Compton, California — Chess is a game of make-believe kings and queens, pawns and rooks. So what does that have to do with real life? Turns out, quite a bit.
For 12-year-old Andre, chess is more than just a game.
"I use a lot of stuff that I learned on the chess board in real life, like, think before you move, think before I act out," he told CBS News.
He's just one of thousands of students from some of Los Angeles' toughest neighborhoods learning to play.
Damen Fletcher, who learned how to play chess at age 13, grew up in Compton. After leaving the city to attend college, he came home to find his childhood friends struggling.
"Some of them had fallen into prison. Gang life and drugs ... and I just wondered, 'Why did I have such a different outcome?' And it was chess," he said.
He started Train of Thought to help kids of all ages find their inner king or queen.
"Every game of chess is 75 to 100 moves, and every single move that your opponent makes presents a new problem for you to solve," he said. "And so kids are just having fun. They don't realize that they're solving problems."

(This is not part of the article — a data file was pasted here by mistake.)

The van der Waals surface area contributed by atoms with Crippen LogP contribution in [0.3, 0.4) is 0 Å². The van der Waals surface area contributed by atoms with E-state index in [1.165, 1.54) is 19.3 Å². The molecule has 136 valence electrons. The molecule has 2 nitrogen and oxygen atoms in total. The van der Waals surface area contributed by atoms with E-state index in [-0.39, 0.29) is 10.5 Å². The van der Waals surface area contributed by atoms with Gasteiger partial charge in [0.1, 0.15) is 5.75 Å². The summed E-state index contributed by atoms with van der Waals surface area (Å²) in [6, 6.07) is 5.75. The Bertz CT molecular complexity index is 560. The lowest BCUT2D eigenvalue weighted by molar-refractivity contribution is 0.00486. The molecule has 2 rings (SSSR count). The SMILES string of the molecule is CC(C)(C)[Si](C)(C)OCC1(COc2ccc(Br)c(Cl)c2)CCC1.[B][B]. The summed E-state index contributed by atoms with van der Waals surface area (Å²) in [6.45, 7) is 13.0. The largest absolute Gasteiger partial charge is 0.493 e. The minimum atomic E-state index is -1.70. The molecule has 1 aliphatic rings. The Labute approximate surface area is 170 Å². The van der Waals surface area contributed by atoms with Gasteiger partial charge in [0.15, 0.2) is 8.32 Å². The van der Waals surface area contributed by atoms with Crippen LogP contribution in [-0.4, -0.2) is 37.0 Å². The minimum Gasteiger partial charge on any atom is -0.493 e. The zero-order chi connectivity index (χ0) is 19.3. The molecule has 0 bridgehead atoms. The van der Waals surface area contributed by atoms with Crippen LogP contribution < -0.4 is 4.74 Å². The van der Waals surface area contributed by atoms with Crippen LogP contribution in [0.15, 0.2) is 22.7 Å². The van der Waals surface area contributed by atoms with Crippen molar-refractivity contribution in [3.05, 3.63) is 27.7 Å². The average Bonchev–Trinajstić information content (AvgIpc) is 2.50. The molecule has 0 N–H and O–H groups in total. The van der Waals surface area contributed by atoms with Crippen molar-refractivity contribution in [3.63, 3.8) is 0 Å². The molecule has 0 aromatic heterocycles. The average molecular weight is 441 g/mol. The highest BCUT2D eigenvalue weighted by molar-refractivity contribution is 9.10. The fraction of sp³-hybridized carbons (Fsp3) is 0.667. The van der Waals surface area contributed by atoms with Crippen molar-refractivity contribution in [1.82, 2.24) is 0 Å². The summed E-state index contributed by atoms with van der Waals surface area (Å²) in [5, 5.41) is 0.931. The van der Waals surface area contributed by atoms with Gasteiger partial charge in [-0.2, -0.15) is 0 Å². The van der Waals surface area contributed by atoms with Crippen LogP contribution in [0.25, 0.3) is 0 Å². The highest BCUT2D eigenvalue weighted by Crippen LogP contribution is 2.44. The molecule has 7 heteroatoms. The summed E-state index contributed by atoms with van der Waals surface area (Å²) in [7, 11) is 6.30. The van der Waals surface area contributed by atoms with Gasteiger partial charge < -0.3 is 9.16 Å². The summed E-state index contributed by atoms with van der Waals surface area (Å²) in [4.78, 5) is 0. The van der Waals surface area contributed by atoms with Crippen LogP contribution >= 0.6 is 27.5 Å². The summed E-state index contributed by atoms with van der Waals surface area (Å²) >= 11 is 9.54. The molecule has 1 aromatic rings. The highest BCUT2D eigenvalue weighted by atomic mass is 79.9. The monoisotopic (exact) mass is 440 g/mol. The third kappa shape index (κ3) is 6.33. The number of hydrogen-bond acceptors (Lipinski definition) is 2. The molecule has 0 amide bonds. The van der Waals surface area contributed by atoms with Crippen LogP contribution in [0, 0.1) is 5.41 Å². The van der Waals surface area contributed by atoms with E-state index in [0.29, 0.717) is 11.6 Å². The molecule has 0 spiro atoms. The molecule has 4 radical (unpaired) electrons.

So, how do you teach a 5-year-old how to play chess?
"We actually have a really cool story that we use to help kids that age set up a chess board for the first time," Fletcher said. "It goes: the king and the queen got married by the bishops. They rode on horses to their castle and had eight children."
"My main thing in class is: be a scholar. So being a scholar to me is being prepared, productive and never giving up," Andre said.
Since Wednesday's broadcast of this story on the "CBS Evening News," Fletcher said he has received an outpouring of support from viewers across the country, with some asking how they can volunteer with Train of Thought.
While the program is currently in schools in California and Louisiana, Fletcher's dream is to expand it nationwide — and even bring it to schools in Uganda.
He also told CBS News that he is grateful to those who have sent monetary donations to Train of Thought.
"I started chatting with one guy last night who said he was moved to tears watching the story," Fletcher told CBS News on Thursday. That man donated $500, according to Fletcher. Other donations ranged from $10 to $40.
"It is a blessing to know there are people out there you haven't even met that believe in and support you and your mission," Fletcher said. "These donations really help because the kids we teach need chess sets they can take home with them to practice and play with family and friends forever."